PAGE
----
On the people we pretend not to see.

05 Nov

I work for the people we all pretend not to see. Most of my clients have pretty severe, obvious disabilities and the looks that people give (or try painfully and obviously hard NOT to give) are constant. The stares are very rarely hurtful, but the “I’m pretending to look at something else just over your shoulder but it’s not you” look. That’s the one that hurts. It’s never even directed at me. It hurts for the people I care about. It hurts because they’re PEOPLE.

Since I work in their homes, often times I’m in the worst of the bad neighborhoods. Public housing sure is a popular whipping post for America, but it sure is terrible. The streets around those areas are quieter than you might think, but they’re always off of a road that intersects another road and on those corners are men and women with signs saying “Anything helps.” On those corners is where I always get frozen in a terrible place between charity and stone-heartedness. Essentially, I have two sides battling inside me when I see a Person on the Corner.

Side A

Are there no workhouses?

Side A is the cynical jerk inside me. Side A whispers icily “They’re just standing there holding a sign. There’s really nothing better they could be doing?”  I know firsthand how extraordinarily difficult it is to get disconnected from state benefits once someone is enrolled. I know how easy it is to get assistance if you’re a parent. I know that you probably can’t afford that Louis Vuitton purse and those Juicy pants if you’re as destitute as you claim to be. I know that many homeless people are not THAT much overweight. Side A tells me “No, keep your money, at least you know where it’s going.”

I already give to the United Way through both my employers. We donate at church. We bring canned food to food drives and we financially support several local food shelves. Isn’t that enough? Can’t somebody else take it from here?

Side B

I should help. I shouldn’t judge. I should take them at their word and give them some money to get food and feed their kids. The only reason I’m in my nice new car and not standing in his place is dumb luck. There are over 90 verses in The Bible about giving to the poor. The Quran similarly tells its readers that good followers give a set portion of their income to the poor. What I can’t find, however, is what to do about The People on the Corners.

One thing that The Patient Wife and I are starting to do is make care bags to hand out in lieu of cash. In each bag, we will put:

  • Razors
  • Tampons
  • Soap
  • Hand Sanitizer
  • Gift cards to grocery stores
  • Pamphlets directing them to the homeless outreach at our church
  • An MRE (meal ready to eat) where you only need to add a little bit of water to get a hot, nutritious meal
  • A small blanket
  • Toothbrush
  • Toothpaste
  • Dental Floss
  • Shampoo
  • Granola bars

That stare I mentioned before? I’m man enough and ashamed to admit that I do that stare to the People on the Corners. I look through them, as if eye contact would commit me to an awkward, inconvenient interaction. I may glance at their sign, but if they see me looking, then they may smile and wave. If they smile and wave and I wave back, they may come to my window for money, forcing me to stammer out “Oh, I don’t carry cash. Sorry.” While it’s true that I don’t, I always feel like a tool saying it.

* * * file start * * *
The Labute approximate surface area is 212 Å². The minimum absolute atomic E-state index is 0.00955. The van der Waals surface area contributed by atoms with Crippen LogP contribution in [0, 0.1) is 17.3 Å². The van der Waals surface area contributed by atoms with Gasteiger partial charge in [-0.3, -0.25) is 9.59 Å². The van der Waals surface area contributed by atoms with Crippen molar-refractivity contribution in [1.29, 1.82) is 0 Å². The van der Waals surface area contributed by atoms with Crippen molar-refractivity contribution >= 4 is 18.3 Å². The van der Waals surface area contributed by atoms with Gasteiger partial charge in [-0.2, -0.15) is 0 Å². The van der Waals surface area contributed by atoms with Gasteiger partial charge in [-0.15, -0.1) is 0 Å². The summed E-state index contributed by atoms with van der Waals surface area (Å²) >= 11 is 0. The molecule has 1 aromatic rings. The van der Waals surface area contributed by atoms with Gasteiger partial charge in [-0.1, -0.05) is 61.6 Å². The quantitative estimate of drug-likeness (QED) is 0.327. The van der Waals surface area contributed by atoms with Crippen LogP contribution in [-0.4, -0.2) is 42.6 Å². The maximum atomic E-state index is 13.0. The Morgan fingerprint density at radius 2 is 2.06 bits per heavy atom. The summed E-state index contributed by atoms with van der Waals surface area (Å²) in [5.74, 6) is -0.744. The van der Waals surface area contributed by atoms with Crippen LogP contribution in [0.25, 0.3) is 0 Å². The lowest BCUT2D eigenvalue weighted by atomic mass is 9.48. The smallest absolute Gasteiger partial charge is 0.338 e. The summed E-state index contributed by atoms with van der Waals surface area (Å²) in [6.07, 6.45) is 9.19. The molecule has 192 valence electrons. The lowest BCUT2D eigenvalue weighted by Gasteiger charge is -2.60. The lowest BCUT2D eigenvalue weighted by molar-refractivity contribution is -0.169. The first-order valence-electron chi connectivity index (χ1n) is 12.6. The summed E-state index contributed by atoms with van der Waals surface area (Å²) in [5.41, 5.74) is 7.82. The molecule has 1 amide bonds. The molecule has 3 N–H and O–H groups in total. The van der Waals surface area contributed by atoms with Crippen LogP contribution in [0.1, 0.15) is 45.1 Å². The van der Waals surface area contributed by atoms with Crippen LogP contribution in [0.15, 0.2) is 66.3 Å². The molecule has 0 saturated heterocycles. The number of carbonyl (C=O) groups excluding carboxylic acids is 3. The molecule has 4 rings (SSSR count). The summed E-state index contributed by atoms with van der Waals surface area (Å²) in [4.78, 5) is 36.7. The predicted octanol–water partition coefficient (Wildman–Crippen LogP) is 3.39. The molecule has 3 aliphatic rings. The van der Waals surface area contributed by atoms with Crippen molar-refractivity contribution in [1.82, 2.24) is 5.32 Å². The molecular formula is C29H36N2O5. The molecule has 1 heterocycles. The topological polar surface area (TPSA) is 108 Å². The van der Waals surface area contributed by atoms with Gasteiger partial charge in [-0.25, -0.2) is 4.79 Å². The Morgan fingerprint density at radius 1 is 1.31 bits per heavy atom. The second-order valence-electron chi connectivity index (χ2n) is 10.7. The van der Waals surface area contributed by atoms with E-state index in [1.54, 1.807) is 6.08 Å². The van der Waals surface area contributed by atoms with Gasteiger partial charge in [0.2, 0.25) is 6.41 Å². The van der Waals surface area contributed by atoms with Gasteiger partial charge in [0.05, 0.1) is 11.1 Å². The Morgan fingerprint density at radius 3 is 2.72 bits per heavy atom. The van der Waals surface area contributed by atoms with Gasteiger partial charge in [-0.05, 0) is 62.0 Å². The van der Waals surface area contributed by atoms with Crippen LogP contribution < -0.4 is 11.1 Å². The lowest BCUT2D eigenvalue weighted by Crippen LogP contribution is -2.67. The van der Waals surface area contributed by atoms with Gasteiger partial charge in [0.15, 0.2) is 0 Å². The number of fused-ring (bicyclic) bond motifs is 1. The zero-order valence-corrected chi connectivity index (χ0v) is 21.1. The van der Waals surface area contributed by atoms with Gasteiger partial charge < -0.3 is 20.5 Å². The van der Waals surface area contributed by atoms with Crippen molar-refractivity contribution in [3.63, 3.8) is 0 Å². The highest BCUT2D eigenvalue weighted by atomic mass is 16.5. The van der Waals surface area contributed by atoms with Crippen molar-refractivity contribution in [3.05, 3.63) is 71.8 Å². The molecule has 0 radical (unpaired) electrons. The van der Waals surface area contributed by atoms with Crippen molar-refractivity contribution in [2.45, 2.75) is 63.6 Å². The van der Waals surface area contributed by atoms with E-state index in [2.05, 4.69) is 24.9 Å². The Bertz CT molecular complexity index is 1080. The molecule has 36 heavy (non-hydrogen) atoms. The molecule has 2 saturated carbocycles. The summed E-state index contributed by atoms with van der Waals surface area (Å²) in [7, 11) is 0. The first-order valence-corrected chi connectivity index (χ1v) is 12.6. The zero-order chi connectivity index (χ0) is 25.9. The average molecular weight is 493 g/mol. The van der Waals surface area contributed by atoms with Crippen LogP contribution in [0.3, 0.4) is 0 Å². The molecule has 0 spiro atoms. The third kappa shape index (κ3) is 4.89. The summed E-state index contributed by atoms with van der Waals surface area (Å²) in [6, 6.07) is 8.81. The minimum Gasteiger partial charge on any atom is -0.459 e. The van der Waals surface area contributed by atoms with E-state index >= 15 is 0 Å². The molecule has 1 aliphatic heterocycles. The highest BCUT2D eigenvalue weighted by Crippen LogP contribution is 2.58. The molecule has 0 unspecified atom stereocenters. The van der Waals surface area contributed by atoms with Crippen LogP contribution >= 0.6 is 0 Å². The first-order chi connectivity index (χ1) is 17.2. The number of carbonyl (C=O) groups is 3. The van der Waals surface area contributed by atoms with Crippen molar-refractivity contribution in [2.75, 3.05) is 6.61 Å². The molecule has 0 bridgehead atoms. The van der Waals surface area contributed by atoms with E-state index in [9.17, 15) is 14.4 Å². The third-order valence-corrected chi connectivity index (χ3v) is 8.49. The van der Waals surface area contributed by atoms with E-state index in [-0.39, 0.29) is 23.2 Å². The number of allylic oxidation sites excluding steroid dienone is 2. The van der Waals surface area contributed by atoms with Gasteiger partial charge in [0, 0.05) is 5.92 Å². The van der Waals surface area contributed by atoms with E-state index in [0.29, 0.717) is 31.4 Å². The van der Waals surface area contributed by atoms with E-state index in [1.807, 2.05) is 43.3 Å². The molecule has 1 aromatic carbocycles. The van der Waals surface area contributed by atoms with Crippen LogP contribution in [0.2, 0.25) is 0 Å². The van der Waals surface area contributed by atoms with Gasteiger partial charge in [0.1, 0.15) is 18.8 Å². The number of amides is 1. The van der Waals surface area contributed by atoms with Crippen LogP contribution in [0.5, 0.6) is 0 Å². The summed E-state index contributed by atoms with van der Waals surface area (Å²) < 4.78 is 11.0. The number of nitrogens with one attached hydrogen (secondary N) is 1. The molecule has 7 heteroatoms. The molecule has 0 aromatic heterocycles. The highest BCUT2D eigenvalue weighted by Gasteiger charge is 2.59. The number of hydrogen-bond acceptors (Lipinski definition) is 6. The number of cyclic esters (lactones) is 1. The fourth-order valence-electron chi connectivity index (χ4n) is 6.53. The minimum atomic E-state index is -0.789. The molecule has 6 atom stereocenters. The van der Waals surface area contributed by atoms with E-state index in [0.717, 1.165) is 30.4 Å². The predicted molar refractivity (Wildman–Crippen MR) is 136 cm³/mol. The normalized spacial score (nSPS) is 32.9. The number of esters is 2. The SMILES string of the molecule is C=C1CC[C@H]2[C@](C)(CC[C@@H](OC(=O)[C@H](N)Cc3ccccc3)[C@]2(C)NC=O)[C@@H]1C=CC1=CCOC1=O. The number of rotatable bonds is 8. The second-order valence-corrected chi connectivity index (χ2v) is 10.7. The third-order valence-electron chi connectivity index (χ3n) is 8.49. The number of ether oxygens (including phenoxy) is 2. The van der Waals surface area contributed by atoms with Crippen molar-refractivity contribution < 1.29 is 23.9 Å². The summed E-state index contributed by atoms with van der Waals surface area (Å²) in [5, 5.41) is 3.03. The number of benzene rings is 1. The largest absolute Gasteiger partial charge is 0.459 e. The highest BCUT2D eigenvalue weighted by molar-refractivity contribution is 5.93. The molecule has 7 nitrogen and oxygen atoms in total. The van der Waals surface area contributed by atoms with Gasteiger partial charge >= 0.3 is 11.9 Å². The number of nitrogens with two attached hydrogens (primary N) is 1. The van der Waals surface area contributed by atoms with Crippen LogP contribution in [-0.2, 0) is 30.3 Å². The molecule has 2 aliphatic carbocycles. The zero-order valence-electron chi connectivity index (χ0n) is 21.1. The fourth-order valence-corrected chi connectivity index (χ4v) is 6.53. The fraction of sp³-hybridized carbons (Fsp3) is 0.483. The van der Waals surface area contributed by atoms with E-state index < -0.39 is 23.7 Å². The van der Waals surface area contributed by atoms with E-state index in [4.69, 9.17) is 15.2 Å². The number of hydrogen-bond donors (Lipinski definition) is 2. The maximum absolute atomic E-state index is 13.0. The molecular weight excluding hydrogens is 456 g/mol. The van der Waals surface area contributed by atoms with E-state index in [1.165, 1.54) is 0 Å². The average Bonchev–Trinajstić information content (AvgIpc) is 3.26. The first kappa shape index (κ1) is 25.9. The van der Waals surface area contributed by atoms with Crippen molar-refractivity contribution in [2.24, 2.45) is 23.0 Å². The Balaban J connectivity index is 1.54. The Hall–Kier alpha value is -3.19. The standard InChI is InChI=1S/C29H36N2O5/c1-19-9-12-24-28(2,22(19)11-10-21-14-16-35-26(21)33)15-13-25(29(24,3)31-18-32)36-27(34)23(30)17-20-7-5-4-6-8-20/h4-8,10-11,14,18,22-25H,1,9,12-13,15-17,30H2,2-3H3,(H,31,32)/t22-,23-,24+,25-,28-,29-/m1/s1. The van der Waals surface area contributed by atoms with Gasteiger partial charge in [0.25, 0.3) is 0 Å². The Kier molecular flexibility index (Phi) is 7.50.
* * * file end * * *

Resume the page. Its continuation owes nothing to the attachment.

Am I just supposed to take them at their word? Is there a biblical definition of “poor”? Is there a formula I should be following?

What do YOU do when you encounter The People on the Corners?


Posted by on November 5, 2012 in Uncategorized


60 responses to “On the people we pretend not to see.

  1. adinamihoc

    November 8, 2012 at 10:54 am

    I experience the same mixed feelings. I come from Romania and here poverty is rather common. So is begging on the streets. So mush so that it’s a business and the people you give to on the streets do not benefit from that money or they are in fact well off. It’s a major problem that necessities more the isolated help of a few hundred people. Luckily, things are starting to move, but very slowly. This may sound naive or the easiest way out or complaining, but the only way is if the state gets truly involved and tries to reduce this phenomenon through all methods available. I am sure that the same things needs to be done in the US or in other places in the world. Unfortunately, there is high inequality in the world.

  2. Addie

    November 8, 2012 at 11:00 am

    Happens everyday, especially on my way to work – beggars around and even people who call themselves poor and get on any stationery buses and distribute small envelopes hoping that passengers will slide some coins in it. What do I do? I pretend not having seen them.

  3. LaughingMyAssOffAtMyLife

    November 8, 2012 at 2:16 pm

    Very well written article! I use to struggle through the same decision several times a day when I lived in the big city… Here in the middle of nowhere I haven’t seen a sign wielding man (or woman) in almost 4 years… But we have tons of food pantries and church suppers and at least 3x as many churches as we have bars that are all willing to help anyone in need…

  4. 1stpeaksteve

    November 9, 2012 at 4:09 am

    It is a real dilemma on what to do. I think what further complicates the situation is that there are a million different varieties to go along with each person. It could be mental health, drugs, loss of a job, and the problems go on and on.

    We also have a lot of people who are in some grey area. Maybe they have a part time job and can’t find full time work or they are way behind on their bills. They could appear functional. Yet, they have no resources and every penny they get goes to pay something. A person like this can be mistaken for being a person who is trying to milk the system.

    Good read!


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